Wednesday, June 24, 2020

The River Deel in Crossmolina literally disappeared amid the unprecedented spring drought. Picture: John O’Grady

Despite recent rainfall, Irish Water says that the number of schemes in drought around the country has increased from 35 to 37 and the ones in potential drought has grown from 52 to 59 since the start of the Water Conservation Order on June 8. The need for the Water Conservation Order was due to the exceptionally dry spring, the driest for 70 years in some parts of the country according to Met Éireann.

Irish Water spokesperson Gerard Greally says: “Unfortunately short periods of rainfall, such as those we have experienced last week, are not sufficient to return raw water sources to normal levels. A minimum accumulation of 100mm rainfall and a return to normal precipitation levels thereafter would be needed to offset the impact of the unseasonal lack of rainfall since March. We are keeping the situation under continuous review and are liaising closely with other key agencies such as Met Éireann, the OPW, the EPA, amongst others and if the situation improves we will consider lifting the Water Conservation Order. However, any change is unlikely in the short term.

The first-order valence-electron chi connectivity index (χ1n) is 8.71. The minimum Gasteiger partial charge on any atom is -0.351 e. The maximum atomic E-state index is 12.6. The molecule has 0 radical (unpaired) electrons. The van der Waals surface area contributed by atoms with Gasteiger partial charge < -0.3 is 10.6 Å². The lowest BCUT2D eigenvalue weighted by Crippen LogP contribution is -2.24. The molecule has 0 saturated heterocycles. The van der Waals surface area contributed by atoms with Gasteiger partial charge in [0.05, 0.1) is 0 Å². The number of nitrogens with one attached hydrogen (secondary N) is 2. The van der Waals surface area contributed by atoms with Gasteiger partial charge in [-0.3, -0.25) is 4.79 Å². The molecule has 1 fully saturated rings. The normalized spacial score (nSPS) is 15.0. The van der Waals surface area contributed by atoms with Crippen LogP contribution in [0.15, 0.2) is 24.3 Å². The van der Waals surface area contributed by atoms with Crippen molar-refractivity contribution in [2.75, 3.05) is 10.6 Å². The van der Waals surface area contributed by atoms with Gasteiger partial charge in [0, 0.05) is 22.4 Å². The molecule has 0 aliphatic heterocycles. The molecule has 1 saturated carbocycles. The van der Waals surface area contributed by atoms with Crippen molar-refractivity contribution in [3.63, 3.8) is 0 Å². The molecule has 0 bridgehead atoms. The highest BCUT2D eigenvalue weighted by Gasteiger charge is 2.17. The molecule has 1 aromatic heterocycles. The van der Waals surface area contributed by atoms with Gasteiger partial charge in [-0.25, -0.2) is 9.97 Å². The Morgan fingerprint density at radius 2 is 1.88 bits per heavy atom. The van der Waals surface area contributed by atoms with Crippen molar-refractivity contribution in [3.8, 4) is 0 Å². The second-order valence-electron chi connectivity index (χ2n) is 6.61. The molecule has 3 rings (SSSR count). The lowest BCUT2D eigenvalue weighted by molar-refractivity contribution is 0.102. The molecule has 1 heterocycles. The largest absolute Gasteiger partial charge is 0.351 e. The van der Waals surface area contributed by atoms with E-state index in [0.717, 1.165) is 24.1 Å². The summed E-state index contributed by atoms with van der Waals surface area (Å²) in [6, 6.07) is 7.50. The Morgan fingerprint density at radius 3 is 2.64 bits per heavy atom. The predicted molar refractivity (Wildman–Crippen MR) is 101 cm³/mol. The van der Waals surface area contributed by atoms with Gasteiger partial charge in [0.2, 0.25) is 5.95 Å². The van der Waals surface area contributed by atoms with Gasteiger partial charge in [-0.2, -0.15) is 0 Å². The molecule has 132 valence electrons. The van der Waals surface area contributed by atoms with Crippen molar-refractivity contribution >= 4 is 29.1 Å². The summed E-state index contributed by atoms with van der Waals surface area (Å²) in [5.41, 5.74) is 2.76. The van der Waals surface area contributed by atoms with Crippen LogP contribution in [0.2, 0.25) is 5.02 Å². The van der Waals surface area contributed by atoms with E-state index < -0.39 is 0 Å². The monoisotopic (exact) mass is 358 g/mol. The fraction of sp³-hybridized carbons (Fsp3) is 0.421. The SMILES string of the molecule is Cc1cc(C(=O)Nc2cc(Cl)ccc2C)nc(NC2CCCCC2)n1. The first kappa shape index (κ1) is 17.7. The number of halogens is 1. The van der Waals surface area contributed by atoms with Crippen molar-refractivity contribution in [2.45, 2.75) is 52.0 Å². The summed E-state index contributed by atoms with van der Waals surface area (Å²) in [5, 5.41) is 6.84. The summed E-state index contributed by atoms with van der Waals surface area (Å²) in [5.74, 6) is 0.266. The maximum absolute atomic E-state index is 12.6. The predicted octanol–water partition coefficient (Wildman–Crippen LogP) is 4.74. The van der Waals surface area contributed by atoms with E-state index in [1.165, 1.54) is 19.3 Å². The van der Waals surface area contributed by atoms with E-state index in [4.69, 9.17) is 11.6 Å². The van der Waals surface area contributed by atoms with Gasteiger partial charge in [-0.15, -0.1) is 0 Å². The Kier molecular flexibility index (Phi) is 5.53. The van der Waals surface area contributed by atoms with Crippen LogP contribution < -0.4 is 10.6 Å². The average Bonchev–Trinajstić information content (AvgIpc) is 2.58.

“There are number of sources around the county which are being continuously monitored, particularly the groundwater sources,” he added.

Irish Water, working in partnership with Mayo County Council, would like to thank the public for their cooperation and the efforts they have made to conserve water in their homes and gardens over the last few weeks and to appeal to them to continue supporting us in safeguarding water for essential uses. More information can be found on the website here

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